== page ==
The Baleful Heart of Open Theism

The heart of open theism is the conviction that humans and angels can be morally responsible only if they have ultimate self-determination— and have it to the degree that their self-determination rules out God's ability to render or see any of their future free acts as certain.2 Therefore, open theism's most obvious departure from historic Christianity is its denial of the exhaustive, definite foreknowledge of God. This departure

1 Thomas C. Oden, "The Real Reformers Are Traditionalists," Christianity Today 42, no. 2 (9 February 1998): 45.

2 Gregory Boyd, and all open theists, distance themselves from the view that says there is compatibility between human responsibility, on the one hand, and God's ability to render future free acts certain, on the other hand. Thus Boyd says that his view of "self-determining freedom" "contrasts with 'compatibilist' freedom, which sees human (and angelic) freedom as compatible with determinism. This view is thus sometimes called 'incompatibilistic freedom'" (Gregory A. Boyd, Satan and the Problem of Evil: Constructing a Trinitarian Warfare Theodicy [Downers Grove, 1ll.: InterVarsity Press, 2001], 428).

10 beyond the bounds is obscured by the protest of open theists that they do affirm the omniscience of God. They argue that self-determining free will creates choices that have no reality before they are created and therefore are not possible objects of knowledge—even to God. They would say that not to know a no-thing does not undermine omniscience. And, they add, truly free choices are no-thing before they are made. The clearest statement of this protest is from Gregory Boyd's book, Letters from a Skeptic:

In the Christian view God knows all of reality—everything there is to know. But to assume He knows ahead of time how every person is going to freely act assumes that each person's free activity is already there to know—even before he freely does it! But it's not. If we have been given freedom, we create the reality of our decisions by making them. And until we make them, they don't exist. Thus, in my view at least, there simply isn't anything to know until we make it there to know. So God can't foreknow the good or bad decisions of the people He creates until He creates these people and they, in turn, create their decisions.3

Boyd clarifies this in his more scholarly books by affirming that God can indeed know with certainty some future volitions of man and angels, if God himself overrules the self-determining will and inclines it in a certain direction.4 In other words, God can know ahead of time what he intends to do in his freedom, but not what we intend to do in our freedom. He can know with certainty what we will choose if he intrudes on our self-determination and renders our choice certain. But at that point, to the degree that God renders our choice certain, our accountability dis-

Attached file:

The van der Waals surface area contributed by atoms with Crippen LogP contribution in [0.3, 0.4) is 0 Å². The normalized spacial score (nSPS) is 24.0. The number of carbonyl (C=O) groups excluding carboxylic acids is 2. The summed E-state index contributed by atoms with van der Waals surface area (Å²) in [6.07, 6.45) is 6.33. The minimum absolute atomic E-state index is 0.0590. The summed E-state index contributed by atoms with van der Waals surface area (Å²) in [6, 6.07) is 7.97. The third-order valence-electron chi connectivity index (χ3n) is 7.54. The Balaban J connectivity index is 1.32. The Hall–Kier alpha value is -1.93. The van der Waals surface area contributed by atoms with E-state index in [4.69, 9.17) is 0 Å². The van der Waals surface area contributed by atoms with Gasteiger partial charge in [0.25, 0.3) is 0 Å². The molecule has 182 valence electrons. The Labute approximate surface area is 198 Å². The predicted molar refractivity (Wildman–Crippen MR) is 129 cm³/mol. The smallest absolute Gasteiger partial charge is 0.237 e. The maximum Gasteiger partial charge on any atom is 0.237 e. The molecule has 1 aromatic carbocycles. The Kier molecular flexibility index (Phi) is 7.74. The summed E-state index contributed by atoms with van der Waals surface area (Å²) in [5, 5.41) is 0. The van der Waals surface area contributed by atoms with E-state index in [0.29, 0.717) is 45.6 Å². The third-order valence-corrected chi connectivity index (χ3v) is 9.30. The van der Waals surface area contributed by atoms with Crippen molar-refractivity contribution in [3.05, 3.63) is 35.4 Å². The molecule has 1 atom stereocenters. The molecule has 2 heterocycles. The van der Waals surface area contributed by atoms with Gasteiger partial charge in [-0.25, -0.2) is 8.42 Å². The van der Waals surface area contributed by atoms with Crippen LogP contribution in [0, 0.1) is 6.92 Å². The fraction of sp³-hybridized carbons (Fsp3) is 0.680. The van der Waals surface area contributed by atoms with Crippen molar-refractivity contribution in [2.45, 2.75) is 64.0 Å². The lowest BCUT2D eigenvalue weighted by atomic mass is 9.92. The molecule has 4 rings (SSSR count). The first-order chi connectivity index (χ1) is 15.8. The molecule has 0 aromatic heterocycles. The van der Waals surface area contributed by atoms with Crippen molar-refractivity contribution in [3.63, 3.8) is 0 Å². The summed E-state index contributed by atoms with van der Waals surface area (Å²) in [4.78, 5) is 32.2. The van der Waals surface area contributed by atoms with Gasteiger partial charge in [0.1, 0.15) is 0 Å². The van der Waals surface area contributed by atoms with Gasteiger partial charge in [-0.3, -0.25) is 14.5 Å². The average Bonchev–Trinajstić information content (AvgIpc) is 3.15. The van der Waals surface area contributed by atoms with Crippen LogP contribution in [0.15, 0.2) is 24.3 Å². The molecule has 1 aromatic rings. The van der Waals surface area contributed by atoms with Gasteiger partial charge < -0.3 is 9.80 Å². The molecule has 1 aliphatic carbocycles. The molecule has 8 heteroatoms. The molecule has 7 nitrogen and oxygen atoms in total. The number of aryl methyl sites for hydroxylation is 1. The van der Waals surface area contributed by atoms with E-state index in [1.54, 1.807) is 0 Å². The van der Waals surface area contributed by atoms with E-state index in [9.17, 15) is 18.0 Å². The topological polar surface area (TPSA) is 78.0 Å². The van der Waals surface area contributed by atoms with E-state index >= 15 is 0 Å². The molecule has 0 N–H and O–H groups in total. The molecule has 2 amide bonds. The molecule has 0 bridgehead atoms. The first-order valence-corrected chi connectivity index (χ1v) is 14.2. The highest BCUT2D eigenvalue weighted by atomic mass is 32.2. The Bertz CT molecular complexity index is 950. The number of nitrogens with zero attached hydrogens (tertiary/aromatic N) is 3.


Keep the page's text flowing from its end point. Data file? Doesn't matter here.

3 Gregory Boyd, in Gregory A. Boyd and Edward K. Boyd, Letters from a Skeptic: A Son Wrestles with His Father's Questions About Christianity (Wheaton, 11l.: Victor, 1994), 30, emphasis added. Cf. his statement in God of the Possible: A Biblical Introduction to the Open View of God (Grand Rapids, Mich.: Baker, 2000): ". . . future free decisions do not exist (except as possibilities) for God to know until free agents make them" (120). Similarly, Clark Pinnock wrote in 1990, "Decisions not yet made do not exist anywhere to be known even by God. They are potential— yet to be realized but not yet actual. God can predict a great deal of what we will choose to do, but not all of it, because some of it remains hidden in the mystery of human freedom. . . . God too faces possibilities in the future, and not only certainties. God too moves into a future not wholly known . . ." ("From Augustine to Arminius: A Pilgrimage in Theology," in The Grace of God, the Will of Man: A Case for Arminianism, ed. Clark H. Pinnock [Grand Rapids, Mich.: Zondervan, 1989; Minneapolis: Bethany, 1995], 25-26).

4 Boyd would say that there is a category of actions that God can foreknow with certainty, but which he does not determine, namely, acts done by people whose self-wrought characters are so solidified in good or evil that they cannot do otherwise. For those agents who have "eternalized" themselves in this way, God can even determine, if he chooses, some of their future volitions. For further explanation and interaction, see the chapters in this volume by Wellum, Ware, and Helseth.

Foreword 11

appears.5 Therefore, in the view of open theism most good and evil choices that humans make are unknown by God before they happen.6

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